Learning from an "Unfinished" Cast Counterfeit
Posted on 11/14/2007
Previously, I’ve written here about counterfeits made by casting. This time I’ll describe some casting process basics and some of the characteristics you might look for on a cast coin. Let’s look at a cast which shouldn’t fool any numismatist because it is so poorly made. Think of it as the “poster coin” for an unfinished project. Nevertheless, this coin shows parts of a cast that are rarely seen and which must be removed before the coin can be passed off as genuine.
Cast coins are made using some type of mold. A genuine coin is encased in the mold material to copy its design and then the mold is split apart after it dries. This creates a two piece mold with the obverse and reverse design and part of the coin’s edge being copied. When the two sections are joined to make the mold whole again (minus the genuine coin used as a model), there is a small seam left where they came together. Additionally, some holes called “casting gates” are needed in the mold so that the metal used to form the casting can be injected while air left inside the mold when it was joined together can escape.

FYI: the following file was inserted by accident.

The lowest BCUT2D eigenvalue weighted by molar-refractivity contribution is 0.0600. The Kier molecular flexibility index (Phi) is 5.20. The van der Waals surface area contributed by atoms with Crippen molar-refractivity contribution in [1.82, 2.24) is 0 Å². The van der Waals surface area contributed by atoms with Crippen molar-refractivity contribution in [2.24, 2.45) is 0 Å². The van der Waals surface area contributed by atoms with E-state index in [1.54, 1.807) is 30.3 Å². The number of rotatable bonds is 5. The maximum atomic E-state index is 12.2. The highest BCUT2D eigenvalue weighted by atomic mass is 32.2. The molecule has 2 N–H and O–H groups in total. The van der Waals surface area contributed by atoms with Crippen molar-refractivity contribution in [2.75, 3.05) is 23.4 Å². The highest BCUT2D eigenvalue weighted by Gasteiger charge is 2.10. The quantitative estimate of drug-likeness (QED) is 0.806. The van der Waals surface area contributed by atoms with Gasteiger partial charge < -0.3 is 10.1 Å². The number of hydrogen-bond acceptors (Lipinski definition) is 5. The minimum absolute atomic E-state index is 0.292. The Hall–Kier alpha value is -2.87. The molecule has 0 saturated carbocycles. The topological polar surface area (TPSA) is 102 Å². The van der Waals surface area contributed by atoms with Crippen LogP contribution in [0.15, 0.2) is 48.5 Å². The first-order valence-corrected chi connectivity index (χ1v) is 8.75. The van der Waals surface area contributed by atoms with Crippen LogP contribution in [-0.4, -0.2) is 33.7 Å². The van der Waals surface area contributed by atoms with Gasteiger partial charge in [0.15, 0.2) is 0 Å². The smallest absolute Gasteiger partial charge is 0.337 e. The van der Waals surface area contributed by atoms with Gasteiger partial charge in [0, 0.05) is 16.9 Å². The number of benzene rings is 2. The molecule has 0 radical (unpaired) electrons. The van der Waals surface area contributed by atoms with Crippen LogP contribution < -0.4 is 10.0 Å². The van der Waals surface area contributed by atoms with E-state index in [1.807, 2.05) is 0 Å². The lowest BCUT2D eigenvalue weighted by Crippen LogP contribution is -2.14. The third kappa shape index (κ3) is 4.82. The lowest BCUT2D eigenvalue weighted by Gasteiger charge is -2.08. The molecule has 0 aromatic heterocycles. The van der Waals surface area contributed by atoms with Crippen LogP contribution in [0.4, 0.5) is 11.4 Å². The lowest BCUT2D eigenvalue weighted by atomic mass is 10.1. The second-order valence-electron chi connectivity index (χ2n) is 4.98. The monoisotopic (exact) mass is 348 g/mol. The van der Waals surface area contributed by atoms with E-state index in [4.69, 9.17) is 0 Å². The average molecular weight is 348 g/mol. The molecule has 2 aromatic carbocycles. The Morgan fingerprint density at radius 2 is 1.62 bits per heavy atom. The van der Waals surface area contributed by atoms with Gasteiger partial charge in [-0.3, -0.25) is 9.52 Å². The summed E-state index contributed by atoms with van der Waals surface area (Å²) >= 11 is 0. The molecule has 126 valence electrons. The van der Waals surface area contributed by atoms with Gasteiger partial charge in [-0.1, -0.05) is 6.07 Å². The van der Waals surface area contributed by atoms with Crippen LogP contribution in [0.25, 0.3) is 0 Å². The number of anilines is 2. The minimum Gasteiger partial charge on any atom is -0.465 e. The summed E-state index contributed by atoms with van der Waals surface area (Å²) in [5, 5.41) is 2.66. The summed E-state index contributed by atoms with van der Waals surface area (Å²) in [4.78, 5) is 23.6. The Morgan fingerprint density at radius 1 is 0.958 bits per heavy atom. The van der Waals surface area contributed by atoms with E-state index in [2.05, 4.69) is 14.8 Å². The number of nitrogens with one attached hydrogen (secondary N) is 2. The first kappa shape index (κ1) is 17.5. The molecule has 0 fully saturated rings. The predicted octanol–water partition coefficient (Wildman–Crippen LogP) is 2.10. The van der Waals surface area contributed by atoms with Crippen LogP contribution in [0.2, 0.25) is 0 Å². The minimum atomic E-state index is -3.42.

Now that the faker has a mold, he is ready to make copies. In the “old” days, many cast counterfeits were made of soft alloys of tin and lead. That’s because these metals are easily worked and have a low melting point. A two-part mold made of brass or steel can be used over and over to make many copies without wearing out. As the need to make better-quality cast fakes arose, both the process and equipment needed became more costly.
Let’s examine the edge of a cast coin in the micrograph. Perhaps the first characteristic you’ll notice is the small “finger” of metal protruding from the edge. There is also a flat area near it and they are connected by two raised lines — one straight and one bumpy. The projection on the edge, called a “sprue,” is an artifact from a casting gate. It was formed by the metal left in one of the casting gates after it cooled. The two raised lines on the edge are formed by metal flowing into the seam where the mold was joined together. The raised lip of metal is called “flash.”
For some reason, the faker did not finish this item. Usually, the edge of a cast coin is filed flat in an attempt to remove all traces of the seam where the mold is joined. Hopefully, when you see what needs to be “fixed” on this fake, you will be more aware of some of the characteristics found on cast counterfeits.
This article previously featured in Numismatic News.